A statistically significant result cannot prove that a research hypothesis is correct (as this implies 100% certainty).

Instead, we may state our results “provide support for” or “give evidence for” our research hypothesis (as there is still a slight probability that the results occurred by chance and the null hypothesis was correct – e.g. less than 5%)."

The best site for explaining this I found is StatsDirect:

"The P value, or calculated probability, is the probability of finding the observed, or more extreme, results when the null hypothesis (H0) of a study question is true"

"Most authors refer to statistically significant as P < 0.05 and statistically highly significant as P < 0.001 (less than one in a thousand chance of being wrong)."

Summarising all of these website definitions of what the P value is:

The P value is in essence the probability of being wrong if your statistical association is wrong and no legitimate trend exists. P values are decimals but can be thought of percentages, where 0.001 is 0.1%.

It is the accuracy of the probability of being incorrect. I'm probably not doing the nuance justice but that's how I see it.

Or super simply - Lower P numbers are better.


You might see this pop up in studies, too. StatisticsHowTo has a good page explaining this.

This is a way of displaying data visually.

The median is the average value for your data set
The lower quartile is the average value for the first half of the data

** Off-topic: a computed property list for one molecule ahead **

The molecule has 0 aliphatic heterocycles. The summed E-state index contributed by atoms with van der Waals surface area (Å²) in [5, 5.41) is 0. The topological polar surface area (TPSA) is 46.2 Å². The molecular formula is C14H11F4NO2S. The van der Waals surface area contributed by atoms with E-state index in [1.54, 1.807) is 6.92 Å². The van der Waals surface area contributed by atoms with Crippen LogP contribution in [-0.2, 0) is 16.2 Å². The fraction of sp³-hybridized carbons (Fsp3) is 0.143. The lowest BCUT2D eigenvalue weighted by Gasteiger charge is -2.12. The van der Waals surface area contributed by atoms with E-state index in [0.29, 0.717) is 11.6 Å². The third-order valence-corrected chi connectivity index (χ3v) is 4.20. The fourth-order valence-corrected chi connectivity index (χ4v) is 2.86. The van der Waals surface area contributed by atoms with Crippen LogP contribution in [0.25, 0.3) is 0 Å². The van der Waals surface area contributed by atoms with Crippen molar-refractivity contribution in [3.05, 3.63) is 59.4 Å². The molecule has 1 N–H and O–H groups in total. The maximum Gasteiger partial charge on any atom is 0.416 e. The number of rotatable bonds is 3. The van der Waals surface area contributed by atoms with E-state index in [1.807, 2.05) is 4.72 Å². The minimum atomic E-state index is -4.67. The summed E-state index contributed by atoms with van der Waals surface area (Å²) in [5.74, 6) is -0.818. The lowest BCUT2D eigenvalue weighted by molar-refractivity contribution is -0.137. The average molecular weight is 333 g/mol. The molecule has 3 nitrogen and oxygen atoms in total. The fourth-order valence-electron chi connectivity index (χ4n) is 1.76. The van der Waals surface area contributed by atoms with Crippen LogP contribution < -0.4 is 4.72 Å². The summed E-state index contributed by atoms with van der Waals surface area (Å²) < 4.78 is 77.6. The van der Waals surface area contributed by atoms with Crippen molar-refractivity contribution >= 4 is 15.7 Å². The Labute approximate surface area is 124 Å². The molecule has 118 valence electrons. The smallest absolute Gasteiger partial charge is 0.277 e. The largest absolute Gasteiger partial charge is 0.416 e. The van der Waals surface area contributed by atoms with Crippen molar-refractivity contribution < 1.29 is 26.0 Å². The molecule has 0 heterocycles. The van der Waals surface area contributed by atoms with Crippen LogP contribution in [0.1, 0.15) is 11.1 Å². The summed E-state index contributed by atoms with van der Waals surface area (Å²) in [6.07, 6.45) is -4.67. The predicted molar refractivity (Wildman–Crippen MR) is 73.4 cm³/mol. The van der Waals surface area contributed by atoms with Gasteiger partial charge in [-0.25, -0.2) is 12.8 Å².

The upper quartile is the average value for the second half of the data

The lower and upper quartiles make up the interquartile range

The minimum and maximum values make the whisker lines

Why this is useful is because it shows you the variation in the data. The larger the box is the more varied the data is.

If your data is mostly in the same place with some outliers at the top and bottom, you would have a smaller box with longer whiskers. Or another way to put it, the more uniform and concentrated your data, the smaller your interquartile range will be.

I don't fully think this means your data is any more or less accurate, it just shows uniformity in the data vs the high and low extremes. I'm not very well versed in statistics so I can't comment on the utility or application of various tools and methods, but I can at least explain what they basically mean.


While no doubt many scales exist to show data, I will only show two.

The first is a linear scale. This is the simplest and easiest to recognise scale. Every step in the scale represents an even jump. For example, a ruler is a linear scale. Numbers increment 1 to usually 30 in even jumps of 1: 1, 2, 3, 4, 5, 6, 7, and so on.